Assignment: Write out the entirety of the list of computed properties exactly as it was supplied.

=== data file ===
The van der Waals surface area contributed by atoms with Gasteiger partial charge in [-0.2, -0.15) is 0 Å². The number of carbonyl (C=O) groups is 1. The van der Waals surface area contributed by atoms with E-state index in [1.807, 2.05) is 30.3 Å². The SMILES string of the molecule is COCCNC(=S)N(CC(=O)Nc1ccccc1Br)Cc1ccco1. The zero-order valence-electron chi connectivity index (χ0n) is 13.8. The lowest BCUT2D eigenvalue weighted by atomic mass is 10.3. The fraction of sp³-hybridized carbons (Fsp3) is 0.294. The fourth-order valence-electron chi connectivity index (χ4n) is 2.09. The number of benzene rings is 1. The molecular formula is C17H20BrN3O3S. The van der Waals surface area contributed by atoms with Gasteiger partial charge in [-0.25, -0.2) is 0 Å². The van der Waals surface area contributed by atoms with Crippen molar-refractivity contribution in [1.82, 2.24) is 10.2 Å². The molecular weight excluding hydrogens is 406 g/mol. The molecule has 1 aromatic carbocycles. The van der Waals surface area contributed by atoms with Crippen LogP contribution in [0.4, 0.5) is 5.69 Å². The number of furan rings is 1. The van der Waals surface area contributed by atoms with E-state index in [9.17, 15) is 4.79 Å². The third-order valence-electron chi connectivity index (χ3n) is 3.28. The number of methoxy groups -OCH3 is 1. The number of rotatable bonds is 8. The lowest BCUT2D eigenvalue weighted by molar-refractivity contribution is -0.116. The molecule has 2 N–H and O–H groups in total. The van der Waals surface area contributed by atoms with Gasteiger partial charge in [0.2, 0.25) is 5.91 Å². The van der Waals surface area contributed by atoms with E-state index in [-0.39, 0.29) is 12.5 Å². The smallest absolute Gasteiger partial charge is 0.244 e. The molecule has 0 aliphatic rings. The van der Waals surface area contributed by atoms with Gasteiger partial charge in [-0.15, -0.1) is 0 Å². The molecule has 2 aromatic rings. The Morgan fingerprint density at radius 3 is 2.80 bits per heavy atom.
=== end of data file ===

The van der Waals surface area contributed by atoms with Gasteiger partial charge in [-0.2, -0.15) is 0 Å². The number of carbonyl (C=O) groups is 1. The van der Waals surface area contributed by atoms with E-state index in [1.807, 2.05) is 30.3 Å². The SMILES string of the molecule is COCCNC(=S)N(CC(=O)Nc1ccccc1Br)Cc1ccco1. The zero-order valence-electron chi connectivity index (χ0n) is 13.8. The lowest BCUT2D eigenvalue weighted by atomic mass is 10.3. The fraction of sp³-hybridized carbons (Fsp3) is 0.294. The fourth-order valence-electron chi connectivity index (χ4n) is 2.09. The number of benzene rings is 1. The molecular formula is C17H20BrN3O3S. The van der Waals surface area contributed by atoms with Gasteiger partial charge in [-0.25, -0.2) is 0 Å². The van der Waals surface area contributed by atoms with Crippen molar-refractivity contribution in [1.82, 2.24) is 10.2 Å². The molecular weight excluding hydrogens is 406 g/mol. The molecule has 1 aromatic carbocycles. The van der Waals surface area contributed by atoms with Crippen LogP contribution in [0.4, 0.5) is 5.69 Å². The number of furan rings is 1. The van der Waals surface area contributed by atoms with E-state index in [9.17, 15) is 4.79 Å². The third-order valence-electron chi connectivity index (χ3n) is 3.28. The number of methoxy groups -OCH3 is 1. The number of rotatable bonds is 8. The lowest BCUT2D eigenvalue weighted by molar-refractivity contribution is -0.116. The molecule has 2 N–H and O–H groups in total. The van der Waals surface area contributed by atoms with Gasteiger partial charge in [0.2, 0.25) is 5.91 Å². The van der Waals surface area contributed by atoms with E-state index in [-0.39, 0.29) is 12.5 Å². The smallest absolute Gasteiger partial charge is 0.244 e. The molecule has 0 aliphatic rings. The van der Waals surface area contributed by atoms with Gasteiger partial charge in [-0.15, -0.1) is 0 Å². The molecule has 2 aromatic rings. The Morgan fingerprint density at radius 3 is 2.80 bits per heavy atom.